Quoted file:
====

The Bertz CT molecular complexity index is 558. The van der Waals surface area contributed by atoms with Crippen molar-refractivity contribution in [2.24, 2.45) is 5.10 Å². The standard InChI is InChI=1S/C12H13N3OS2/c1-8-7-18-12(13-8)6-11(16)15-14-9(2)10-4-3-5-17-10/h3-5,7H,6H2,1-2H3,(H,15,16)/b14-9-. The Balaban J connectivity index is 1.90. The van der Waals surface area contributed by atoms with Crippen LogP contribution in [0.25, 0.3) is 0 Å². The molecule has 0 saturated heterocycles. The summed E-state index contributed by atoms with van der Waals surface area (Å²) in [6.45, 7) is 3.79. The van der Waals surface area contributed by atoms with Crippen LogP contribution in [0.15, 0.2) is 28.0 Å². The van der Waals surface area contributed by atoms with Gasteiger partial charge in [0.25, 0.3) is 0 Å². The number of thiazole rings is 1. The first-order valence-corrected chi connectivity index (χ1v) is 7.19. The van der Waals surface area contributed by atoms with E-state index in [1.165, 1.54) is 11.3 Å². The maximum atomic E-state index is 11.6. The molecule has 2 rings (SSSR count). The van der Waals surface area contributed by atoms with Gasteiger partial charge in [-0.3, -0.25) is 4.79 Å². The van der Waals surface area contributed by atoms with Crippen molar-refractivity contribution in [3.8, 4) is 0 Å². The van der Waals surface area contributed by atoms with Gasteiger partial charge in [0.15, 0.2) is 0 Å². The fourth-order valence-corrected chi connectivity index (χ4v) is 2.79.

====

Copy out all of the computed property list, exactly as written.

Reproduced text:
The Bertz CT molecular complexity index is 558. The van der Waals surface area contributed by atoms with Crippen molar-refractivity contribution in [2.24, 2.45) is 5.10 Å². The standard InChI is InChI=1S/C12H13N3OS2/c1-8-7-18-12(13-8)6-11(16)15-14-9(2)10-4-3-5-17-10/h3-5,7H,6H2,1-2H3,(H,15,16)/b14-9-. The Balaban J connectivity index is 1.90. The van der Waals surface area contributed by atoms with Crippen LogP contribution in [0.25, 0.3) is 0 Å². The molecule has 0 saturated heterocycles. The summed E-state index contributed by atoms with van der Waals surface area (Å²) in [6.45, 7) is 3.79. The van der Waals surface area contributed by atoms with Crippen LogP contribution in [0.15, 0.2) is 28.0 Å². The van der Waals surface area contributed by atoms with Gasteiger partial charge in [0.25, 0.3) is 0 Å². The number of thiazole rings is 1. The first-order valence-corrected chi connectivity index (χ1v) is 7.19. The van der Waals surface area contributed by atoms with E-state index in [1.165, 1.54) is 11.3 Å². The maximum atomic E-state index is 11.6. The molecule has 2 rings (SSSR count). The van der Waals surface area contributed by atoms with Gasteiger partial charge in [-0.3, -0.25) is 4.79 Å². The van der Waals surface area contributed by atoms with Crippen molar-refractivity contribution in [3.8, 4) is 0 Å². The van der Waals surface area contributed by atoms with Gasteiger partial charge in [0.15, 0.2) is 0 Å². The fourth-order valence-corrected chi connectivity index (χ4v) is 2.79.